On a wall by the gasometer a graffito proclaims:

King X, dense with angels and histories
There are cities beneath your pavements
Cities behind your skies
Let me see


The very feminine quality of water
Has found a way round every obstruction

Pacquée knows that the best place to hide something is right here out in the open and so she uses her porous body as compass, sundial and lodestone, yet like the character in Ralph Ellison’s Invisible Man, she remains unseen. 

‘I am invisible and walk softly so as not to awaken the sleeping ones. Sometimes it is best not to awaken them; there are few things in the world as dangerous as sleepwalkers.4

She flows on until reaching another portal and absorbs the stillness behind every motion, the silence below each oncoming noise.
Her hooded figure stands absolutely still between a perimeter fence and a small sapling planted by the side of the road. As the day’s shadows lengthen, figure and tree cast their forms across the pavement. In the distance is St Pancras Station with its flotillas of taxis waiting for voyagers. The wind takes hold of everything that is yielding and supple so that tree, plant, stray litter, garments; all flutter with gentle undulating motion. The mere semblance of a figure is becoming another sapling while those walking by do not see. Pacquée’s gentle passage through the site is a tactical embodiment of the other walking beside us, the recurring revenant and the returning witness. Echoing De Certeau, she reminds us that haunted places are the only ones we can live in.


1 T.S. Eliot The Waste Land Penguin (2003)

2 Paul Virilio The aesthetics of disappearance Foreign Agents (2009)

3 Italo Calvino Invisible Cities Vintage (2007)

4 Ralph Ellison Invisible Man Penguin (2001)

Edmond Jabès The book of Questions Return to the Book v. 1 (The Book of Questions, Vol. 1) Wesleyan University Press, (Reprint edition 1991)

August Strindberg , M. Sandbach (Trans.) By the open Sea Penguin Books, New edition (1987)

Italo Calvino Invisible cities Vintage, New edition (1997)

Ellias Cannetti Crowds and Power Penguin (1992)

Isabel Eberhardt The Nomad: The Diaries of Isabelle Eberhardt
Interlink Books (2003)

Octavia Paz The Labyrinth of Solitude Avalon Travel Publishing;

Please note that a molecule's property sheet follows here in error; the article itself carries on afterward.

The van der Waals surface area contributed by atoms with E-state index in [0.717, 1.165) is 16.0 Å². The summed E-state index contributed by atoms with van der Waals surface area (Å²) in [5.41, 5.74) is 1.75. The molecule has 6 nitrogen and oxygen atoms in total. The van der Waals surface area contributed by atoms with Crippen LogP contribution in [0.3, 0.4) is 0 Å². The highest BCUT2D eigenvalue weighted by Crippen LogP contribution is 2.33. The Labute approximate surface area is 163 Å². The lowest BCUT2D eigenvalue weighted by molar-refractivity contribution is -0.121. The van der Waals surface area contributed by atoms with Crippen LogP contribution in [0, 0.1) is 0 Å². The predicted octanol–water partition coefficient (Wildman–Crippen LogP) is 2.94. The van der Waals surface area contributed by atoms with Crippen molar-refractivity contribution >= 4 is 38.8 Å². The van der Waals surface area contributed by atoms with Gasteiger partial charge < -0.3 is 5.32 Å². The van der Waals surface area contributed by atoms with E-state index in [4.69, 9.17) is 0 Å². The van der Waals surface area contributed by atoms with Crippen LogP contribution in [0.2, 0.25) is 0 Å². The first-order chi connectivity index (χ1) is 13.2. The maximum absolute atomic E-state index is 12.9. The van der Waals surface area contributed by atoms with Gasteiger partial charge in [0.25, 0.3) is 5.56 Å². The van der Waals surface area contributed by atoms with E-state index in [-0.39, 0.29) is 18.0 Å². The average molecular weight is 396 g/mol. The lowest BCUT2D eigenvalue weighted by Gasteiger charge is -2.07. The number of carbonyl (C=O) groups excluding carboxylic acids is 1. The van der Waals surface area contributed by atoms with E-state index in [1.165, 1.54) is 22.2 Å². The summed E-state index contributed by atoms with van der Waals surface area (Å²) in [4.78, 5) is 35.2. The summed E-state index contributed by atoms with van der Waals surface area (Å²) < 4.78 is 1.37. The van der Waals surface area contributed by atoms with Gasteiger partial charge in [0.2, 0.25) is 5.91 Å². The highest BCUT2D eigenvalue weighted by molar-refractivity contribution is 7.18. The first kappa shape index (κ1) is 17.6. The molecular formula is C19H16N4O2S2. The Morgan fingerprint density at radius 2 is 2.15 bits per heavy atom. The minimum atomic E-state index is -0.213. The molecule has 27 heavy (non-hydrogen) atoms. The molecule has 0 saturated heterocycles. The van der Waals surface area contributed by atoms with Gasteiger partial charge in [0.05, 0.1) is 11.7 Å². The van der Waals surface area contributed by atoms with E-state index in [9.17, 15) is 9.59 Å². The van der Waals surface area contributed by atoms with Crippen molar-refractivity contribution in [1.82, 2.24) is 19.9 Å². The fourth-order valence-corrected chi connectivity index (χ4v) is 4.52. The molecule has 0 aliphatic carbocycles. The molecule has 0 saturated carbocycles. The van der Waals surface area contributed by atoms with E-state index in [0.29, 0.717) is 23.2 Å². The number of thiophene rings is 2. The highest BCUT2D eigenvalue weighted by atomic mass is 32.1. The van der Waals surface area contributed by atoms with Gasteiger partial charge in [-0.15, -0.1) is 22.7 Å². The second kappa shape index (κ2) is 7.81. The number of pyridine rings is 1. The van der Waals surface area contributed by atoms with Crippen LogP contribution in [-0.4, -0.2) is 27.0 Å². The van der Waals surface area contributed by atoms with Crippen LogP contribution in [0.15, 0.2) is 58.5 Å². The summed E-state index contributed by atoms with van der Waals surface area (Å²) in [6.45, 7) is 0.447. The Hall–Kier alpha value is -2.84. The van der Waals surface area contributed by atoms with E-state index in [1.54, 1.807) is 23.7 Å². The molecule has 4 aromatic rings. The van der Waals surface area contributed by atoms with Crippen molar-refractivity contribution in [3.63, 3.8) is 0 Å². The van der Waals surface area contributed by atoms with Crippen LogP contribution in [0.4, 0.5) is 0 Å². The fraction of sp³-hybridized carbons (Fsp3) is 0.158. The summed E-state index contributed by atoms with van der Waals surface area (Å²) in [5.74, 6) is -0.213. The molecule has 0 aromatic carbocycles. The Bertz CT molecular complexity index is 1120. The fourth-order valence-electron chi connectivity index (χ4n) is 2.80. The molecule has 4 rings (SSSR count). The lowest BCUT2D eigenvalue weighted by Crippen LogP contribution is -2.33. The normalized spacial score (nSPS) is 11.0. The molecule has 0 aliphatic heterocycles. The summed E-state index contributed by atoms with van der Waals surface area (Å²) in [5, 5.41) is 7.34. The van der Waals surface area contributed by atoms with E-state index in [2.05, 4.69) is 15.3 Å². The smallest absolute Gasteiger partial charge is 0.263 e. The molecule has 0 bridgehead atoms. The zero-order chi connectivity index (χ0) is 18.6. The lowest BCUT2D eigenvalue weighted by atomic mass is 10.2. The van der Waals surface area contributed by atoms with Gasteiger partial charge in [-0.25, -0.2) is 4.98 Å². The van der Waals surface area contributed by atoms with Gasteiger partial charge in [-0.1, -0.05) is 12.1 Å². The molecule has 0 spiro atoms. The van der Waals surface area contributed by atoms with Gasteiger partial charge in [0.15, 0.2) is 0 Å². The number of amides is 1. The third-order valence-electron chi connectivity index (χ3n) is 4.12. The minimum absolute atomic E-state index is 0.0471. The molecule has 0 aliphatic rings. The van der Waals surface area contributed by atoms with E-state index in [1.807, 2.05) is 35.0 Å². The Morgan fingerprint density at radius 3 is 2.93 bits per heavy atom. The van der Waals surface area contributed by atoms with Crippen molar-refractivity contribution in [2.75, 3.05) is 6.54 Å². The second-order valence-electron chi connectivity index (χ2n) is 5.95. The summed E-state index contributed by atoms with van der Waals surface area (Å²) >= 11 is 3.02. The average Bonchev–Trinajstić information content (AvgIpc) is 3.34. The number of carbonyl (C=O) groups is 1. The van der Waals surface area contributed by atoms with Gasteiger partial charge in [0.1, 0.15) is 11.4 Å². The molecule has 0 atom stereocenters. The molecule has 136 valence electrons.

Reprint edition (2000)

Patti Smith Horses 

Joy Division Desperation takes Hold 

Ritual Music of Ethiopia recorded and edited by Lin Lerner and
Chet A. Wollner

The White Stripes Elephant 

Amy Winehouse Back to Black 

Congo River (Dir.) Thierry Michel

Reservoir Dogs (Dir.) Quentin Tarantino

Darwin’s Nightmare (Dir.) Hubert Sauper

Buddha Collapsed out of Shame (Dir.) Hana Makhmalbaf

Dreams (Dir.) Akira Kurosawa

 ‘Humanity is not a completed project.’ Jimmie Durham


Ria Pacquée (born Merksem, 1954) lives and works in Antwerp, Belgium. She has had a number of international solo exhibitions including; ‘The story of Madame’, Vereniging voor het Museum van Hedendaagse Kunst, Gent (1991), ‘Streetrambling’, Gallery Ronny Van de Velde, Antwerp (1992), ‘The day “It” took an initiative’ Kunsthalle, Vienna (1992), ‘Desert of fragments’, Museum of Modern Art, Antwerp (2001); ‘Touch Me’, Barbierama Museum, St Niklaas (2001); ‘Une Minute de Silence’, Ecole Régionale des Beaux Arts, Dunkerque (2002); ‘Zonzolola’, Kunsthalle Lophem, Loppem (2005), ‘Entre deux soleils’ White & Dark Box, La Cambre, Brussel (2009). She has also exhibited in a number of group exhibitions including: ‘Furkart’, Hotel Furkablick, Switzerland (1992), ‘Public Domain’, Phototriennale Graz (1999) Amicalement vôtre, Musée des Beaux-Arts, Tourcoing, France (2004), and Manifesta 7, Palazzo delle Poste, Trento, Italy (2008), ‘The Jerusalem Syndrome’ Old City of Jeruzalem, Al Mamal Foundation, Jerusalem (2009).


Michael Curran is an artist.

Supported by Bloomberg.